Men’s ice hockey (14–9–3, 10–5–3 in the NESCAC) was eliminated from the NESCAC tournament Saturday after losing 4-2 to the eventual champion, No. 3 seed Trinity.
At Hamilton’s Russell Sage Rink, the Ephs scored the game’s first two goals but were ultimately unable to quash the Bantams’ offense. Goaltender Michael Pinios ’19 made 33 saves in the game, while Bantams goalie Alex Morin made 26 stops. The Bantams, who scored a NESCAC-leading 3.61 goals per game in conference play, finished with a 37-28 advantage in shots on goal.
The teams had split their two regular season games, and each came into the contest looking to secure a spot in the tournament finals. At 8:06 of the first period, the men went up 1-0. The puck bounced off the boards to Taylor Carmola ’18, who fired a one-time slap shot from the right point. Alex Hagerty ’17 deflected it in for his eighth goal this year.
The Ephs doubled their lead at 12:40. A Trinity turnover gave C.J. Shugart ’18 the puck near the right circle. Shugart made a quick cross pass to the wide-open Luke Stickel ’17, who tapped it in easily from the left side of the crease. Stickel, who scored the game-winning goal in the quarterfinal win over Amherst, netted his fourth goal of the season.
The Bantams, however, responded quickly. They scored with six minutes left in the half to cut the deficit to one.
At 17:49, Carmola was called to the box for tripping. The Ephs contained the Bantam attack for most of the two-minute penalty, but with 13 seconds left in the power play, Trinity caught the men in transition. At 19:36, Trinity’s Barclay Gammill elevated a backhand over Pinios’s glove side, tying the game at two right before the buzzer. Trinity led 9-8 in shots in the first period.
Two minutes after the intermission, Trinity forward Sean Orlando received the puck in Pinios’ crease. He hesitated before trying a backhand, but Pinios knocked it away to thwart the chance.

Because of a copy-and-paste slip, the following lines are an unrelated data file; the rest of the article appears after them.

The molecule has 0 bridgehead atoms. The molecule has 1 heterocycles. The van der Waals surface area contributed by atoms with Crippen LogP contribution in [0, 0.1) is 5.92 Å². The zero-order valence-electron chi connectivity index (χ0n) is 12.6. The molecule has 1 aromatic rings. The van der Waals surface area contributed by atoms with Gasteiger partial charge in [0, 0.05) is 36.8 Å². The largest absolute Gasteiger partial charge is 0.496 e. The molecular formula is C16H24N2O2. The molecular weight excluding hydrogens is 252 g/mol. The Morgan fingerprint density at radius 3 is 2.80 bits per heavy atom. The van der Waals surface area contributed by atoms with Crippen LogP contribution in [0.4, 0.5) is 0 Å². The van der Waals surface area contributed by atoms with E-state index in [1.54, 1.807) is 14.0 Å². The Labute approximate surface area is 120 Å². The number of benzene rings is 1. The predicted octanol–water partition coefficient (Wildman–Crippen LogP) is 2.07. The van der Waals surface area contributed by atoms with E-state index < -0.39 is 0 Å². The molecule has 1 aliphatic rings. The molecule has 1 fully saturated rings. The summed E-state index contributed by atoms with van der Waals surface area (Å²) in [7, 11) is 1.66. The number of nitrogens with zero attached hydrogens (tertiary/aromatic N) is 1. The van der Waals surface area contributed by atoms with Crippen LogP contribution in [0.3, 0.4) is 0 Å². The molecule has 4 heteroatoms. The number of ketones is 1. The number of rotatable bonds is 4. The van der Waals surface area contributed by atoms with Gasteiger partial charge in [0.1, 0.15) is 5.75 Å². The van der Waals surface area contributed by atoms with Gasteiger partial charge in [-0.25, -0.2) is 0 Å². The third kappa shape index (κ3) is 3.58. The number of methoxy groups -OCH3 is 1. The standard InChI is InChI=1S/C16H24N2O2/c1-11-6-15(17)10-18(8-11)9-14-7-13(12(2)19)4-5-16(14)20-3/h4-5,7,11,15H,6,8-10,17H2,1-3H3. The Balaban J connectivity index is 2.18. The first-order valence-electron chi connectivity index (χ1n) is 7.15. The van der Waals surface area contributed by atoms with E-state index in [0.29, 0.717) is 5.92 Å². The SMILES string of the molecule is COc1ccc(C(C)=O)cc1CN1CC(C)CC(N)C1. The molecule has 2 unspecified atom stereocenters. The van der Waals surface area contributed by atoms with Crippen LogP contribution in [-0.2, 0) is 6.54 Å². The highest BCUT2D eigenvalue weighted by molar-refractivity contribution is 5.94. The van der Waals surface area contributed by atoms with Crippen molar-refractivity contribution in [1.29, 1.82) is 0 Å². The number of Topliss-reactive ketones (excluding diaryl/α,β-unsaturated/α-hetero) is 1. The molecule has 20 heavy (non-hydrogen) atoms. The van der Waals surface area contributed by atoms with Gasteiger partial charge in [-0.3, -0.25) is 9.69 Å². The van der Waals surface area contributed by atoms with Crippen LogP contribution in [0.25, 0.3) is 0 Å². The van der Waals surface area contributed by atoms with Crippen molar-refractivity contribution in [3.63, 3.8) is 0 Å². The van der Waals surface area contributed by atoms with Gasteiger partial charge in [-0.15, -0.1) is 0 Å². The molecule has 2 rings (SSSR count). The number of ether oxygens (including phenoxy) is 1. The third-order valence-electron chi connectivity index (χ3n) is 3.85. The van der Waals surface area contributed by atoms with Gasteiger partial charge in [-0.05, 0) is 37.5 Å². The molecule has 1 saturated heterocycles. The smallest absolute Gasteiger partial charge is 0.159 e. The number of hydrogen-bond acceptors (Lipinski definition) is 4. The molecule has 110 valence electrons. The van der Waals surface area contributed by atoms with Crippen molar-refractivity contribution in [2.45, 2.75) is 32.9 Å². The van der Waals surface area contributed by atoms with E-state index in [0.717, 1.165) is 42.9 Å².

There were no goals scored in the second period, but Trinity again led in shots, 12-9. The Ephs’ strong shot-blocking, however, kept the game level.
Tensions mounted in the third. Just a minute in, Trinity forward Ryan Whitney put a backhand shot on net, but Pinios made an excellent save. At 3:30, Frankie Mork ’17 entered the offensive zone and dropped the puck off to Roberto Cellini ’19. Morin was able to divert Cellini’s shot, and the teams remained even.
The men had their best chances of the period seven minutes in. The Ephs controlled the puck for an extended interval in the Bantams’ zone. Colby Cretella ’18 rifled a shot that was turned away by Morin, but James McNamara ’17 collected the rebound and forced another save from Morin on a wraparound.
At 10:24, Orlando had a breakaway chance on a Trinity power play. He crashed into Pinios, but the puck stayed out. The Bantams’ offense was full of energy, forcing 14 saves from Pinios in the final period.
With 1:41 left in regulation, the Bantams finally broke the tie. A shot bounced awkwardly off the boards and found the stick of Orlando, who was positioned in front of the net. The NESCAC’s top overall scorer, he converted to give Trinity a 3-2 lead, its first of the game. With 20 seconds left, the Bantams cemented the victory when Ethan Holdaway scored on an empty net.
“The game could have gone either way,” co-captain Tyler Young ’17 said. “It just came down a fortunate bounce for Trinity late in the game.”
“We played really well,” co-captain Sam Gray ’17 said, “so it wasn’t fun to lose like that.”
In the finals, Trinity went on to defeat top seed Hamilton in overtime, winning the tournament for the second straight year.
For alternate captain George Hunkele ’17, Mork, McNamara, Gray, Stickel, Young, Hagerty and Carmola, the game marked the end of their collegiate hockey careers. Mork was a First Team All-NESCAC selection this year.
“I am proud of what our class has done over four years,” Young, who was Second Team All-NESCAC last year, said. “We would have loved to have gone out with a championship, but we know we leave this program more than ready to take the next step.”
The Ephs return First Team All-NESCAC pick David Italiano ’18 and Second Team choice Cellini. Italiano led the NESCAC with 25 points in conference play, and Cellini ranked third with 21.